So where is the balance? We are going to spend money, that’s a given. What we should be doing is matching dollar-for-dollar toward humanitarian efforts that originate from countries that have a culture similar to or homogeneous with that of those coming out of Syria. Saudi Arabia, The Emirates, Pakistan, Balkan nations, as well as former Soviet Republics should be taking the lead for resettling refugees. This would give these refugees an opportunity to escape their war-torn landscape as well as placing them into a situation where they have a fighting chance to properly and gainfully assimilate. They can establish themselves as responsible citizens and apply for immigration through the proper channels. Maybe when the unrest settles, they will return home and help re-build Syria into a functioning member of the global community. This scenario acknowledges that we are committed to helping those in need while shielding our communities to the risk associated with the importation of refugees from a political climate partially saturated with Islamic extremism.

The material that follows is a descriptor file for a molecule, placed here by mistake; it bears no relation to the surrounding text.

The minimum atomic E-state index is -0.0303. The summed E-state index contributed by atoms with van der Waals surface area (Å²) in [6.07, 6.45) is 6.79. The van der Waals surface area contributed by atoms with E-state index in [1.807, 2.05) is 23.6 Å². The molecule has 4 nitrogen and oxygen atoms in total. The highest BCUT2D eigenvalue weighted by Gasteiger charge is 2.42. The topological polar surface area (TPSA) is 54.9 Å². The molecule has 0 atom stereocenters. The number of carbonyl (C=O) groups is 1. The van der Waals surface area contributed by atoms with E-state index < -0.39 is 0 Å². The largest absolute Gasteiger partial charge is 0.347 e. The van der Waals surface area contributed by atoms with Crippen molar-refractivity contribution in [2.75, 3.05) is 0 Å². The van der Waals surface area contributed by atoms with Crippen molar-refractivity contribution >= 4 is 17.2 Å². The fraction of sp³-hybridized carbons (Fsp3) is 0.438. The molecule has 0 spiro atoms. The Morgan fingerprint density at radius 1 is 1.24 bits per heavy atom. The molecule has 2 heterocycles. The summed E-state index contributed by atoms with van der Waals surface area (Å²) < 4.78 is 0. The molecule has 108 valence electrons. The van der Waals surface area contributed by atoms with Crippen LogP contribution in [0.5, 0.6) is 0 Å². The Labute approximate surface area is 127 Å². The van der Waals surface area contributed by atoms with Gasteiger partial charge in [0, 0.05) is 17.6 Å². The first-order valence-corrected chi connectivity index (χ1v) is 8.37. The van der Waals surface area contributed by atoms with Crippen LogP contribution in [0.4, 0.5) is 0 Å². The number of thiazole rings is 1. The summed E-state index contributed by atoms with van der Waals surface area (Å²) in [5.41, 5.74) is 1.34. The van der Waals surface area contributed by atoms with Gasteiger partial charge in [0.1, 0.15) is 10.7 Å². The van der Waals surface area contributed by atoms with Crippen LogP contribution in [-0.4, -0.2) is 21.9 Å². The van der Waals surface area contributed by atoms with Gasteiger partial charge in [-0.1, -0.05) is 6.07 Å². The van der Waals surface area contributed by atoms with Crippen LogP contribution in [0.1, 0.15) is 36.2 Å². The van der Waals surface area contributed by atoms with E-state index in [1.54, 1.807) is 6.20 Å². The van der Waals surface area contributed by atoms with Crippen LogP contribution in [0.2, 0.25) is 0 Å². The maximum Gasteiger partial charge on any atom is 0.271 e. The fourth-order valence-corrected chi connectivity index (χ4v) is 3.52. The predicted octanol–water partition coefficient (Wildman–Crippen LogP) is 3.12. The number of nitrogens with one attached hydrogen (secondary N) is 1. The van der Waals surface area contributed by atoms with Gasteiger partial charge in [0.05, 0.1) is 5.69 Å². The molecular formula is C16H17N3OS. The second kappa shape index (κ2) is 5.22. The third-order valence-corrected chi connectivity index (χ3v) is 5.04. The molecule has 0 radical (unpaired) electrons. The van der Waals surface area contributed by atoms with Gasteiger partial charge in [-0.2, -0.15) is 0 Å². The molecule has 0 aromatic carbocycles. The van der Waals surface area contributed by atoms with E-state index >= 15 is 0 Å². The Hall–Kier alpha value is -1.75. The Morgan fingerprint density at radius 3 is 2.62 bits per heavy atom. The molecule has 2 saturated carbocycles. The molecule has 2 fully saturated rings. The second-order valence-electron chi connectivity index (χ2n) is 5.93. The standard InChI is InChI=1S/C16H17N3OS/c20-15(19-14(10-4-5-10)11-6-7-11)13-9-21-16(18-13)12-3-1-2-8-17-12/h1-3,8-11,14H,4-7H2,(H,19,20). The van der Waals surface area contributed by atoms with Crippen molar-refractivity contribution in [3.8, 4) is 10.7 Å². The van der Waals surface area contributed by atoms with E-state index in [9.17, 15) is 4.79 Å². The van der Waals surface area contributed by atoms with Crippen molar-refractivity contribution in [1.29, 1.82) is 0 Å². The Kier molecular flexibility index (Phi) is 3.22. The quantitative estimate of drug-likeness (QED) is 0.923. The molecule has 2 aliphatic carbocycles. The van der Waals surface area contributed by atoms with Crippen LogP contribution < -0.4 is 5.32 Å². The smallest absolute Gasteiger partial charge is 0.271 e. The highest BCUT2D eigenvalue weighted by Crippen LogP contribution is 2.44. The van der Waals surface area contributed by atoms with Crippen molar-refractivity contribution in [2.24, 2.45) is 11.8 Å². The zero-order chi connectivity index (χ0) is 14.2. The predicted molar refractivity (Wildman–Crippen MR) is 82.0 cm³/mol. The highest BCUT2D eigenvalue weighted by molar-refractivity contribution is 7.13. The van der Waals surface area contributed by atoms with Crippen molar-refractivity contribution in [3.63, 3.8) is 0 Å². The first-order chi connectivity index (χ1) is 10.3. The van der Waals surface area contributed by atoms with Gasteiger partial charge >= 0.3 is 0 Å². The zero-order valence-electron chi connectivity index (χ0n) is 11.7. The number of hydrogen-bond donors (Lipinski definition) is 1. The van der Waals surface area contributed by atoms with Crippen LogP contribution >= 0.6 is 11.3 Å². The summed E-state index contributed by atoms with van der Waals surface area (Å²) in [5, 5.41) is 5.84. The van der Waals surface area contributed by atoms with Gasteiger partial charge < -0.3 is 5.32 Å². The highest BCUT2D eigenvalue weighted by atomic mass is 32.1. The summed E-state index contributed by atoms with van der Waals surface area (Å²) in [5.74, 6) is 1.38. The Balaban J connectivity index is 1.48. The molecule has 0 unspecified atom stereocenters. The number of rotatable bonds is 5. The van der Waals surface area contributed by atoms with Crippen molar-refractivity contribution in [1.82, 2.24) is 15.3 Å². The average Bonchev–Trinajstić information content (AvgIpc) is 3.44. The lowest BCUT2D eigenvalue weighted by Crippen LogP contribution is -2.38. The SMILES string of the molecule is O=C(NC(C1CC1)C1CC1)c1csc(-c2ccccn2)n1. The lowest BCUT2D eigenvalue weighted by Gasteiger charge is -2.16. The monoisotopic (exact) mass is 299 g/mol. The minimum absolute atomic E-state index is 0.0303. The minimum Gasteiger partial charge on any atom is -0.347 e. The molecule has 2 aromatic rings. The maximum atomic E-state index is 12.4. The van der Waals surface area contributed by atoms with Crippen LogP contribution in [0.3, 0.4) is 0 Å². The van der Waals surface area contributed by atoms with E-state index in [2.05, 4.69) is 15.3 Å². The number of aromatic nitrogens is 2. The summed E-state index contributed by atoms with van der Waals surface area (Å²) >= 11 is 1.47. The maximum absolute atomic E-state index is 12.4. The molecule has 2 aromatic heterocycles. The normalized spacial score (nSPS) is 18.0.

Anthony T. Dephue Boise, ID